Can The Senate Filibuster A Supreme Court Nominee? A Cloture Vote Could Change Everything

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If Mitch McConnell's motion to invoke cloture receives the support of a majority of senators on Friday, a final vote on Brett Kavanaugh could happen on Saturday. Considering the highly contentious nature of Kavanaugh's confirmation hearings, you might be wondering whether the Senate can filibuster a Supreme Court nominee. In short, the answer is yes — unless the Senate passes a cloture motion, which would thwart Democrats' filibuster plans.

A filibuster is a strategy designed to disrupt progress on issues (like judicial nominations) being considered by a legislature. According to the New York Times, in the modern U.S. Senate, a filibuster is typically accomplished subtly, when Senators refuse to support a cloture vote to end debate on an issue and move to a final vote. There are also less common filibusters, known as "talking filibusters," when a senator continuously holds the floor in hopes of delaying or stopping a vote. Previously, 60 votes were needed to end a filibuster on votes for Supreme Court justice nominations, making the filibuster a powerful tool that was likely to stop a nomination from moving forward.

However, Senate Republicans invoked the "nuclear option" in April 2017 during Neil Gorsuch's nomination process, meaning that now, only 51 votes are needed to end a filibuster. Senate Majority Leader McConnell opted to invoke the nuclear option because Democrats were in the process of filibustering the vote on Gorsuch's confirmation and he was worried the process wouldn't move forward. But now, the nuclear option has forever changed the role of the filibuster in Supreme Court nominations.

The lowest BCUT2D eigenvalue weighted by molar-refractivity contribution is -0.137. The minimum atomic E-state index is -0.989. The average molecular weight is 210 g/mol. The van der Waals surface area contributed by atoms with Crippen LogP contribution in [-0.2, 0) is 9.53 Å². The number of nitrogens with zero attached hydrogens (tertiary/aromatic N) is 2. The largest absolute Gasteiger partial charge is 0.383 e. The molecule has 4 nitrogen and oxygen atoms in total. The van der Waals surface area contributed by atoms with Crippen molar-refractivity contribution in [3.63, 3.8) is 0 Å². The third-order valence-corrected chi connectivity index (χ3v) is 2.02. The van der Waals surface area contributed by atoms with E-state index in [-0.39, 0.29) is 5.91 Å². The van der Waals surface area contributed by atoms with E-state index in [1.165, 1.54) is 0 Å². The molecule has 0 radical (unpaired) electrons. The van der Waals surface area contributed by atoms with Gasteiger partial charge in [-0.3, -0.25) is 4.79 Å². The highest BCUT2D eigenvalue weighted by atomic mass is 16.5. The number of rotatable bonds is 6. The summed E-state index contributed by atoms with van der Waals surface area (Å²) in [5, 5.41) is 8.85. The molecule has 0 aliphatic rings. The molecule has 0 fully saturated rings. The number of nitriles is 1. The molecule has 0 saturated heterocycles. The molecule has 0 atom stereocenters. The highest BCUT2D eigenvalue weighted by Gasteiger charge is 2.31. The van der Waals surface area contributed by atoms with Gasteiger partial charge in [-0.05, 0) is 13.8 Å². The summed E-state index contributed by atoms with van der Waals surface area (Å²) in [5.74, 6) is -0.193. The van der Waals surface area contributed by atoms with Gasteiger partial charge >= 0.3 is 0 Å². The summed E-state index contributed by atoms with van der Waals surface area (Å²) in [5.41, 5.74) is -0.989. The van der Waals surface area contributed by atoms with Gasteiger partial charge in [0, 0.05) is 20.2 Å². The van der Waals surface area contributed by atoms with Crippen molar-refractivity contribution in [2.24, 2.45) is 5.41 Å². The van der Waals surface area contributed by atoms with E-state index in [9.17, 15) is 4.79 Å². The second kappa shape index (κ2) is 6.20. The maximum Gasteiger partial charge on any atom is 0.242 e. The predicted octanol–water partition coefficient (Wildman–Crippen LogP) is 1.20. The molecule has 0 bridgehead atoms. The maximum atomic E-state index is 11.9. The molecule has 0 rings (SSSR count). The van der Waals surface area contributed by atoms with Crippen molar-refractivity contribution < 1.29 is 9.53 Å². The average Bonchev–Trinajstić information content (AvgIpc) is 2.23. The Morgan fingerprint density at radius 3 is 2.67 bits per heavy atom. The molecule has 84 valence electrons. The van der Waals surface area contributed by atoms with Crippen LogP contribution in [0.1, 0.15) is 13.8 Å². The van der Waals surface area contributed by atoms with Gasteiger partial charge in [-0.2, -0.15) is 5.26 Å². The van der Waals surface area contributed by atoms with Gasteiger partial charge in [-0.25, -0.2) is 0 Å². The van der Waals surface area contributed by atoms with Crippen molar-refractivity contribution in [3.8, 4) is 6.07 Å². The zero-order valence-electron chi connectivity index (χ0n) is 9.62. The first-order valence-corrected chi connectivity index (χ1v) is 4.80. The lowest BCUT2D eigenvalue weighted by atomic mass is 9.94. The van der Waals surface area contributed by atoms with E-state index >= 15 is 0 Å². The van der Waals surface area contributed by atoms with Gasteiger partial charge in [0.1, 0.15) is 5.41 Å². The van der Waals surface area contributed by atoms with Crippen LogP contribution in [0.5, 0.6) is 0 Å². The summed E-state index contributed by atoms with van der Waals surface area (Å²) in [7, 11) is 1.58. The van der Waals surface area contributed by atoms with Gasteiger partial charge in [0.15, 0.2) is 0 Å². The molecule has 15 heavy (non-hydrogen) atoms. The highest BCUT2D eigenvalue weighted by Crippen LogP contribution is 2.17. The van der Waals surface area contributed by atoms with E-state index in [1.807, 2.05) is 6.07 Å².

After promising a final confirmation vote this week, McConnell stood on the Senate floor Wednesday night and invoked cloture to potentially shorten the debate over Kavanaugh's nomination. This happened before senators were able to review the final FBI report. “This evening, the Senate will receive the results of the FBI’s supplemental background investigation," McConnell said. “There will be plenty of time for Members to review and be briefed on the supplemental material before a Friday cloture vote." He added that this is the seventh time the FBI has investigated Kavanaugh's background.

If McConnell's cloture motion is passed on Friday, the Senate debate over Kavanaugh will be limited to 30 hours. Regardless of what Democrats do at that point, the vote would still most likely be held on Saturday. Up until McConnell's announcement, according to Politico, Democrats were considering using the "talking filibuster" to draw attention to what they believe has been an unfair confirmation process — not to actually stop the vote. While Democrats would still be allowed to debate the confirmation if the cloture motion passes, discussions would be capped off at 30 hours.

Overall, whether or not Democrats can successfully filibuster Kavanaugh's confirmation depends on if McConnell's cloture motion moves forward on Monday. And it's worth noting the motion could pass if just 50 senators support it. In that case, Vice President Mike Pence would cast the tie-breaking vote, bringing the debate over Kavanaugh to a close. But, as you've probably noticed, a lot can happen between Wednesday night and Friday night.